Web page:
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Never Again
Katrina Hayes 2003

"Never again..." she spoke, her voice barely audible.

He lowered his head, but kept his gaze locked with hers. "No. This will never happen again. But why remind us? Let us enjoy it as it is now, the days where this is no longer possible will come soon enough."

"Never again..." she whispered a second time. A tear escaped her eye and began coursing its way down her dirt-streaked cheeks. He reached up and wiped it away with a single finger, and raised his head again.

"Nor will you ever forget us. The actual occurrences may never occur again, but the memories will never be lost. But you have to let the occurrences happen, or the memories will never be made. Be here... please?" It was her turn to lower her head, although she also lowered her gaze.

He grasped her chin, and raised her head again. He could feel the lack of response in the muscles in her neck. It was as if she did not care enough to continue holding her own head up. He leaned forward.

Tears poured out of her eyes as his lips met hers, and she went slack. As if she did not care enough... to continue holding her entire body up. She slumped to the ground, the rain-soaked concrete unkindly receiving her.

He kneeled down, pushed a lock of hair from her face, and her eyes opened slowly.

"Never again..."

"I'm sorry, you just..."

"No, it's just..." She sat up, moving so slowly, operating with muscles she had essentially surrendered control of. She kissed him, and this time neither slid away.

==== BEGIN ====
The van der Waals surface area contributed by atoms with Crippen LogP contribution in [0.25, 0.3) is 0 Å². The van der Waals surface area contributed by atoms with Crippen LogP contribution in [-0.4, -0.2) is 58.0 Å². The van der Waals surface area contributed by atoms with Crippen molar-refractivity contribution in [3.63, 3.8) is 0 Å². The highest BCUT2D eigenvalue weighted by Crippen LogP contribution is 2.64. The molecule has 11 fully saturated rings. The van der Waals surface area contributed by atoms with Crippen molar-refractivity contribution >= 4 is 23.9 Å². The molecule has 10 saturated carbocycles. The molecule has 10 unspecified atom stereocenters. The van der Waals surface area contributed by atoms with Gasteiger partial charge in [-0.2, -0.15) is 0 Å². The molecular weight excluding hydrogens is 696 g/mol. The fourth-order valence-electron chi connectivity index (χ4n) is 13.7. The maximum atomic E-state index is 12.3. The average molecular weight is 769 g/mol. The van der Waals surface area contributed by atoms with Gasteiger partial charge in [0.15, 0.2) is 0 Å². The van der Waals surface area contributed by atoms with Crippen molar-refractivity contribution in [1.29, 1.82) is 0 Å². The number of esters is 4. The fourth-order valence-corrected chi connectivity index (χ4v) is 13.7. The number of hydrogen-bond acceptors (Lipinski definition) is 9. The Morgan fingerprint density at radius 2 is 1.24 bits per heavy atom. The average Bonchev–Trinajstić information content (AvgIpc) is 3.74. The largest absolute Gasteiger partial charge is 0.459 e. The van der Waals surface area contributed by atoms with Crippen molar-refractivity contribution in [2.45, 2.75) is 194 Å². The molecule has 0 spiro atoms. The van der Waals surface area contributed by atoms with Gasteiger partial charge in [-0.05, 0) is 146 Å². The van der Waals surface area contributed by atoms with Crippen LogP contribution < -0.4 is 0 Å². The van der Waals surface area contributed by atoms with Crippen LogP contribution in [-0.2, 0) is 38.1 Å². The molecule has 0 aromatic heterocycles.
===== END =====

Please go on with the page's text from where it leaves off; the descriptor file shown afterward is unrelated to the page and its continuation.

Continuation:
"I meant... we'll never have this chance again."

"We have before."

"I guess... it takes the realization that something is not unlimited that forces you to appreciate it. And now, this will never happen again."


A third kiss.

When she didn't show up at school the following Monday, he wondered. When she wasn't there Tuesday either, he wondered. Wednesday. Thursday, the school made an announcement. Apparently the administration had known she was missing, but didn't want to cause a stir. But now, it was thought that a "moment of silence" during lunch would be appropriate. There would probably be follow-ups in homeroom, with students being lectured about depression and suicide while they rolled their eyes.

Her body had been found. Three long cuts up each arm. She'd lain down in a ditch, flooded by the rains that had begun the previous Friday, and hadn't stopped since. Whether blood loss had taken her and then she was submerged, or she submerged and drowned and then she lost blood from the wounds she had already inflicted upon herself was unknown....

He knew neither was what had really killed her. And the note blew up on his front porch that day.

Never again.